Slashdot | Professors Slam Java As "Damaging" To Students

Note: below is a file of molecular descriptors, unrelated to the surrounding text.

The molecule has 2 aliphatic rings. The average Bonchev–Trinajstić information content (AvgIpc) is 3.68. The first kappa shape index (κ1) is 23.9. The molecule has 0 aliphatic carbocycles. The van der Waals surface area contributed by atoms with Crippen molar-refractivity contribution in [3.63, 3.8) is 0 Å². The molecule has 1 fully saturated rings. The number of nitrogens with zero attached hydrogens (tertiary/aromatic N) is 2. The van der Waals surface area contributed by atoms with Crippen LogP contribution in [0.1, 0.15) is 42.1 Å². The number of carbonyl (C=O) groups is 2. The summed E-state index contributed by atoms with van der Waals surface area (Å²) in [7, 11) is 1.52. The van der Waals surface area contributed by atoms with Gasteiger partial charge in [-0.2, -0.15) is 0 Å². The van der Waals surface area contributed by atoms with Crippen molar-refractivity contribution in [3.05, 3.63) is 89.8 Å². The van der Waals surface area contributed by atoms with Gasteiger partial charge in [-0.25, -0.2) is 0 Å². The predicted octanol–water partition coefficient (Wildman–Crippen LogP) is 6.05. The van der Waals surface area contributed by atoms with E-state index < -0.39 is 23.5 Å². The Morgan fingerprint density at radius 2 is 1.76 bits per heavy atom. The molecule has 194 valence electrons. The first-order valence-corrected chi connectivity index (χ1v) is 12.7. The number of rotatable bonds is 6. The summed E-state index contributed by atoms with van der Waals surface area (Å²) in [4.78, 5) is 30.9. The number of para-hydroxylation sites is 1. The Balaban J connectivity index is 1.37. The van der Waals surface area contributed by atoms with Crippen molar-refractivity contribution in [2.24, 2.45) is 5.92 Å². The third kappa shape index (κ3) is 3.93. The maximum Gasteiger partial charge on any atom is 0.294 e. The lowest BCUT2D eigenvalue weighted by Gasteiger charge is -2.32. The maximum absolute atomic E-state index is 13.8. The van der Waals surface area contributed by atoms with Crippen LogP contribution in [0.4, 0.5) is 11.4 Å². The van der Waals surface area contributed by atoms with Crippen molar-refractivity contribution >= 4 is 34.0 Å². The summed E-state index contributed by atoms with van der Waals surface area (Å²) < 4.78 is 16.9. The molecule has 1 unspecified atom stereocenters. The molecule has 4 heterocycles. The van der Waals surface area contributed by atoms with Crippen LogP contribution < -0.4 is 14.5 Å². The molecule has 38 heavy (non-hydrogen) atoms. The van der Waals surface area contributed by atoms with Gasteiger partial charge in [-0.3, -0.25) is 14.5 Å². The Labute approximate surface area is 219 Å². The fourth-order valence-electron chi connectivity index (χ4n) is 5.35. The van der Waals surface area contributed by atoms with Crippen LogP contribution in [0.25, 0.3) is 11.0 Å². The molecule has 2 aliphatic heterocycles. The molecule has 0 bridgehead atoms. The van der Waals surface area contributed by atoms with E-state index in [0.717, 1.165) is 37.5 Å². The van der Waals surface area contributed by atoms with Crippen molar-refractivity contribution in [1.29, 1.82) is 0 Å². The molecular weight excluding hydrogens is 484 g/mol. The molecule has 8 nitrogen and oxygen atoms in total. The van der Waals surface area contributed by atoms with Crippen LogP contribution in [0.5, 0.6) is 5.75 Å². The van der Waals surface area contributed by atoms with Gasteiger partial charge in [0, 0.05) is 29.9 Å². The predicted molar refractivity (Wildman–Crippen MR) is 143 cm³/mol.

Seems everything old is new again. When I was in college, the language-du-jour was Pascal. Back then, there was a growing trend away from Pascal and how it abstracted away important parts from the system (like dealing with a filesystem, and so forth). In 1981, Brian Kernighan (the "K" in the K&R C book, and one of the authors of the C language) opined Why Pascal Is Not My Favorite Language. It rings true even today why instructors aren't to pleased with the introductory languages. It's a hard problem, because when you begin teaching a person about programing computers, you need to instruct them not only on how to interact with the computer (the environment, and the programming language), but then have to instruct them on how the computer will handle that code (the data structures, execution time, algorithms, etc.) Some computer languages effectively hide the underlying computer from the programmer (some better than others). Java is designed to run under a Virtual Machine (a machine that doesn't necessarily correspond to the underlying hardware of the actual machine). This makes Java a seductive choice for a first language, and several institutions have gravitated towards that choice. Unfortunately, Java has become quite popular in the business world, so students, thinking they have learned the totality of computer science with one language, are then reluctant to try other, more difficult languages. This is the real trap of Java. It doesn't matter if your first programming language is BASIC, Assembler, or Snobol; if you are interested in learning computers, you'll learn computers. You may have a better time of it if you learn the lower-level concepts in a language like Assembler or C, but if you're sufficiently motivated, you can learn anything. Unless the professors make it clear that the goal of their classes is not to learn Java, but instead to learn computer programming, this problem will perpetuate itself no matter what language is taught. It was true for Pascal, Basic (Visual or otherwise), and probably even Fortran (though I'm not sure if there's a "Fortran is damaging to students" article out there).